If you’ve ever been to any family gathering at my folks house, you will be familiar with at least one of the following stories:
The time when my little brother got scared by a possum on the porch and had my dad shoot it in the balls with a BB gun.
The time my sister threw all of her ex-husband’s belongings off the balcony and locked him out of the house.
The time when my Nana and great-uncle Lowell were forced to eat rhubarb pie at the Cabot family home when she was a little girl.
So you are probably humming to yourself ♫One of these things is not like the other♫. While the first two stories evoke a certain, ahem, Texas-ness, the story of my grandmother dining with the Boston Brahmins though different in local color still enjoys at least one revival a year. In a nutshell, my great-grandmother, who worked for the Cabots, was invited to an employee lunch at their home. My Nana and great-uncle were under strict orders to eat every bite of every dish they put on their plates, or else. So of course when they saw the lovely pink rhubarb pie they each got a huge slice and dug in, only to be assaulted by a bitter, sour goop that they had to choke down until it was gone, lest the incite my great-grandma’s ire. You should see my Nana’s face when she tells this story, it’s like she’s still trying to swallow it. This story has been told so many times and with such theatrics that it has left an indelible mark on my culinary sensibilities: rhubarb is the most vile thing you could put in a pie crust.
Pretty in Pink
And this is so unfair to rhubarb. Just look at how pretty it is.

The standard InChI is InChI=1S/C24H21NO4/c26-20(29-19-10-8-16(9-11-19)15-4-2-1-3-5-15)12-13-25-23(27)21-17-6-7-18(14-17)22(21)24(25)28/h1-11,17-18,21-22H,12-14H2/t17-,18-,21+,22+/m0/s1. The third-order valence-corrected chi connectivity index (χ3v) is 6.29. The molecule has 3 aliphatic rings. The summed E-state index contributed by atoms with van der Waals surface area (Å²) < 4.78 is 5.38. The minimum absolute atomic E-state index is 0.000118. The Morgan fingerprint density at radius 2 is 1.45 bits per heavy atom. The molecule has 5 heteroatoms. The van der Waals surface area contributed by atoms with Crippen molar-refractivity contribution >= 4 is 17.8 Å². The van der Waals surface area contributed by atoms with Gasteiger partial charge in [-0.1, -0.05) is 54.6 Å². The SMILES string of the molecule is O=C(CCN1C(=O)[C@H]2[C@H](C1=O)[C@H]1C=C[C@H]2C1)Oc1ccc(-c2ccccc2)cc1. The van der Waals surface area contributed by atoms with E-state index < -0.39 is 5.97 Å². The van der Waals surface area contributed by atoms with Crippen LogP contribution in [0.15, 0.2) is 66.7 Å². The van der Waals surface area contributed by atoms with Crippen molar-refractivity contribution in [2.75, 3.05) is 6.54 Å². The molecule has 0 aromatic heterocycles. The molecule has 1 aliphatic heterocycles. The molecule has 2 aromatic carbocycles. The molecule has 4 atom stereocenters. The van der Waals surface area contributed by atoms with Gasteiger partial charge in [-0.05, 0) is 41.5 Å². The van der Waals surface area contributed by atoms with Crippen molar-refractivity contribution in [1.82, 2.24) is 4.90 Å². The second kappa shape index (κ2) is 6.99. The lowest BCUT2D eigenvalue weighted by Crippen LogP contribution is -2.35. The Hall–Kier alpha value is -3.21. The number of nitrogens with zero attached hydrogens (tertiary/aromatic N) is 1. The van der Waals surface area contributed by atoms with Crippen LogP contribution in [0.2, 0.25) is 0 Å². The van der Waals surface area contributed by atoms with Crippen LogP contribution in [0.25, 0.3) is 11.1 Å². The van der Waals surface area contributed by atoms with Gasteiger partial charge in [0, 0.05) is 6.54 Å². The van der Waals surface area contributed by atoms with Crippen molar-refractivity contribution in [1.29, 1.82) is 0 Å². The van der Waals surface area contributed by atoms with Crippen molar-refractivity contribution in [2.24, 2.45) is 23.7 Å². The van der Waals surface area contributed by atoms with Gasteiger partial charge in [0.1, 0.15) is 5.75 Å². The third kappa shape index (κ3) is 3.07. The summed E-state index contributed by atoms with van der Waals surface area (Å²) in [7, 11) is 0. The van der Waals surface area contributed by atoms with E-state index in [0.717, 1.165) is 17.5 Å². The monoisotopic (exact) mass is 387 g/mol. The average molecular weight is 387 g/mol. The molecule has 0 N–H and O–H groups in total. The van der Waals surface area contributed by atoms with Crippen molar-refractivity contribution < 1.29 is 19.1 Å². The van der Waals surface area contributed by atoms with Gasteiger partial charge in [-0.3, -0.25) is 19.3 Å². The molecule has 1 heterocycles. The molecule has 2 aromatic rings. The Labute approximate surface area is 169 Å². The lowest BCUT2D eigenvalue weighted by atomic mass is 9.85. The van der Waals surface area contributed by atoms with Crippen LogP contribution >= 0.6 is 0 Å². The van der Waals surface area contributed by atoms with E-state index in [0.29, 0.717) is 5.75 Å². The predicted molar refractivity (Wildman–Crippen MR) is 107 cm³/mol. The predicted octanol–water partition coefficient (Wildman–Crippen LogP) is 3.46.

Rhubarb has made several recent appearances at the farmers market and realizing that there must be some redeeming quality to it, I decided to give it a try. Further encouragement arrived in the June Food411 newsletter “ Romancing Rhubarb “. While I’m only interested in friendship [giggles nervously], this article is a great intro for those of us who have never cooked with the vegetable before.
The easiest thing you can do with rhubarb is make a compote , which is basically simmering it in sweet liquid until it breaks down to the consistency you desire. Rhubarb is fantastic for compote because it takes about 10-15 minutes to render a chunky compote, and roughly 30 minutes to get a smooth applesauce texture. BTW, check out cookthink.com if you fancy yourself a food nerd. I ♥ it.
The basic recipe for compote is simple enough: chopped rhubarb, water, sugar. I wanted to make it a little more special so added an herb that has been finding its way into many of my dishes lately: tarragon . You have to go easy with the T, man, or it will kick your dishes’ ass. But when done with subtlety it lends a sweet anise flavor that is hard to match with any other herb. Of course you could leave it out of this recipe altogether and it would still be delicious.
You read that correctly, it said “DELICIOUS”. Mixed with some greek yogurt and a drizzle of honey, this rhubarb compote makes an elegant and refreshing dessert perfect for completing a summertime meal. I feel that I have vindicated this vegetable to my family…if only I can undo the years of conditioning and get them to try this recipe.
Rhubarb Compote with Greek Yogurt
Total time: 20 minutes
Serves 4 as a dessert
1 lb rhubarb, washed, ends trimmed and roughly chopped
1/4 cup sugar
1/4 cup water
1/4 teaspoon dried tarragon
1 teaspoon pure vanilla extract
2 cups greek yogurt
honey for drizzling
Prep work: Wash, trim and chop the rhubarb.
Place the rhubarb, water and sugar in a medium saucepan and cook over high heat until the water begins to simmer. It may not look like enough water but the rhubarb will release its juices and break down quickly, so trust.
Lower the heat to medium and continue simmering for 10 minutes if you like a few chunks, longer if you want a smooth rhubarb sauce.
When it gets to the consistency you like, remove the compote from the heat and let it cool to room temperature. You can store it in the refrigerator for a week.
Divide the yogurt evenly among four bowls. Top each dish with 1/4 of the compote and a drizzle of honey. Serve right away.